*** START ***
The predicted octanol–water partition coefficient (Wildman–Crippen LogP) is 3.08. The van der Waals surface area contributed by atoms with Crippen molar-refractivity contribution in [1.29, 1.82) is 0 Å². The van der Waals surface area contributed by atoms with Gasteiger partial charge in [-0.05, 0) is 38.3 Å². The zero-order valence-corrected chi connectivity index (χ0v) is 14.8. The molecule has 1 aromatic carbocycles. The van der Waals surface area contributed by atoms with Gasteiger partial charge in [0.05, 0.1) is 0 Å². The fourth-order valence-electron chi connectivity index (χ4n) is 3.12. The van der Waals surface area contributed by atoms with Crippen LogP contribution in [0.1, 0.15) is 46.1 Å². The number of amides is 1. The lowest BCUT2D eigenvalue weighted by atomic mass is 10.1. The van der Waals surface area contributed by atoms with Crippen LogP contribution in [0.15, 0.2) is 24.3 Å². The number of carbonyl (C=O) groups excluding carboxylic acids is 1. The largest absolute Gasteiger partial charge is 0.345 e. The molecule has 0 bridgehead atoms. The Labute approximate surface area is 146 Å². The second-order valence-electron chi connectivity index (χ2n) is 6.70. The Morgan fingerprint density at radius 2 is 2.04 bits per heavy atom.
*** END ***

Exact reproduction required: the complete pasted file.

The predicted octanol–water partition coefficient (Wildman–Crippen LogP) is 3.08. The van der Waals surface area contributed by atoms with Crippen molar-refractivity contribution in [1.29, 1.82) is 0 Å². The van der Waals surface area contributed by atoms with Gasteiger partial charge in [-0.05, 0) is 38.3 Å². The zero-order valence-corrected chi connectivity index (χ0v) is 14.8. The molecule has 1 aromatic carbocycles. The van der Waals surface area contributed by atoms with Gasteiger partial charge in [0.05, 0.1) is 0 Å². The fourth-order valence-electron chi connectivity index (χ4n) is 3.12. The van der Waals surface area contributed by atoms with Crippen LogP contribution in [0.1, 0.15) is 46.1 Å². The number of amides is 1. The lowest BCUT2D eigenvalue weighted by atomic mass is 10.1. The van der Waals surface area contributed by atoms with Crippen LogP contribution in [0.15, 0.2) is 24.3 Å². The number of carbonyl (C=O) groups excluding carboxylic acids is 1. The largest absolute Gasteiger partial charge is 0.345 e. The molecule has 0 bridgehead atoms. The Labute approximate surface area is 146 Å². The second-order valence-electron chi connectivity index (χ2n) is 6.70. The Morgan fingerprint density at radius 2 is 2.04 bits per heavy atom.